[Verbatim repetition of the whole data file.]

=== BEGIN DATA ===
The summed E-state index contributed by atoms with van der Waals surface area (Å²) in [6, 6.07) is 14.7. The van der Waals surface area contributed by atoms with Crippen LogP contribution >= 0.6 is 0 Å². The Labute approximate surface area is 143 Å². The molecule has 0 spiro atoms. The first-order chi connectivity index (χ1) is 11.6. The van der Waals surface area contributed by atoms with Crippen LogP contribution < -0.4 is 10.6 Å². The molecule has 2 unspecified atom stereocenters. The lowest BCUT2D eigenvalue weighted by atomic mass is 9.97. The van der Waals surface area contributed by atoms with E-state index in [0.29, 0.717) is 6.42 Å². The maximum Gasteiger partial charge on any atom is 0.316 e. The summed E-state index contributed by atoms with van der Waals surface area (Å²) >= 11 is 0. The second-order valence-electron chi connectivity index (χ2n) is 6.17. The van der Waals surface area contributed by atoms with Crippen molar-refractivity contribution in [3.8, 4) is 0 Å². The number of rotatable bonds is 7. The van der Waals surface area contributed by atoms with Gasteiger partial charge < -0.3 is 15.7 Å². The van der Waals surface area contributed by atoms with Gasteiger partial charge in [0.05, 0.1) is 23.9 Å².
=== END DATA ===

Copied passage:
The summed E-state index contributed by atoms with van der Waals surface area (Å²) in [6, 6.07) is 14.7. The van der Waals surface area contributed by atoms with Crippen LogP contribution >= 0.6 is 0 Å². The Labute approximate surface area is 143 Å². The molecule has 0 spiro atoms. The first-order chi connectivity index (χ1) is 11.6. The van der Waals surface area contributed by atoms with Crippen LogP contribution < -0.4 is 10.6 Å². The molecule has 2 unspecified atom stereocenters. The lowest BCUT2D eigenvalue weighted by atomic mass is 9.97. The van der Waals surface area contributed by atoms with E-state index in [0.29, 0.717) is 6.42 Å². The maximum Gasteiger partial charge on any atom is 0.316 e. The summed E-state index contributed by atoms with van der Waals surface area (Å²) >= 11 is 0. The second-order valence-electron chi connectivity index (χ2n) is 6.17. The van der Waals surface area contributed by atoms with Crippen molar-refractivity contribution in [3.8, 4) is 0 Å². The number of rotatable bonds is 7. The van der Waals surface area contributed by atoms with Gasteiger partial charge < -0.3 is 15.7 Å². The van der Waals surface area contributed by atoms with Gasteiger partial charge in [0.05, 0.1) is 23.9 Å².